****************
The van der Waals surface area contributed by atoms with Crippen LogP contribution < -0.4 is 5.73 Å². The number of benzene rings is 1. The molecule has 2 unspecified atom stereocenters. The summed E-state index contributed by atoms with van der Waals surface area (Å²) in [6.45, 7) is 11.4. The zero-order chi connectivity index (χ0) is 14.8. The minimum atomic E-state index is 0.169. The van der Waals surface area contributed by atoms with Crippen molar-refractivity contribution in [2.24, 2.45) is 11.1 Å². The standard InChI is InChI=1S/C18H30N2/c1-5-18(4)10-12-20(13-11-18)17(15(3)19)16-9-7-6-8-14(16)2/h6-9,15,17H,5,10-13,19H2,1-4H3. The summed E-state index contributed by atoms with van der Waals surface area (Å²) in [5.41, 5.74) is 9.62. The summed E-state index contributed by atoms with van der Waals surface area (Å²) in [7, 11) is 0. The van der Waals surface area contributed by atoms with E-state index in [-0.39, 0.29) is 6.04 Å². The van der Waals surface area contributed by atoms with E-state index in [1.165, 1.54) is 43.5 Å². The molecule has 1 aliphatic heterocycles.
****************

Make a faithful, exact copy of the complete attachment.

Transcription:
The van der Waals surface area contributed by atoms with Crippen LogP contribution < -0.4 is 5.73 Å². The number of benzene rings is 1. The molecule has 2 unspecified atom stereocenters. The summed E-state index contributed by atoms with van der Waals surface area (Å²) in [6.45, 7) is 11.4. The zero-order chi connectivity index (χ0) is 14.8. The minimum atomic E-state index is 0.169. The van der Waals surface area contributed by atoms with Crippen molar-refractivity contribution in [2.24, 2.45) is 11.1 Å². The standard InChI is InChI=1S/C18H30N2/c1-5-18(4)10-12-20(13-11-18)17(15(3)19)16-9-7-6-8-14(16)2/h6-9,15,17H,5,10-13,19H2,1-4H3. The summed E-state index contributed by atoms with van der Waals surface area (Å²) in [5.41, 5.74) is 9.62. The summed E-state index contributed by atoms with van der Waals surface area (Å²) in [7, 11) is 0. The van der Waals surface area contributed by atoms with E-state index in [-0.39, 0.29) is 6.04 Å². The van der Waals surface area contributed by atoms with E-state index in [1.165, 1.54) is 43.5 Å². The molecule has 1 aliphatic heterocycles.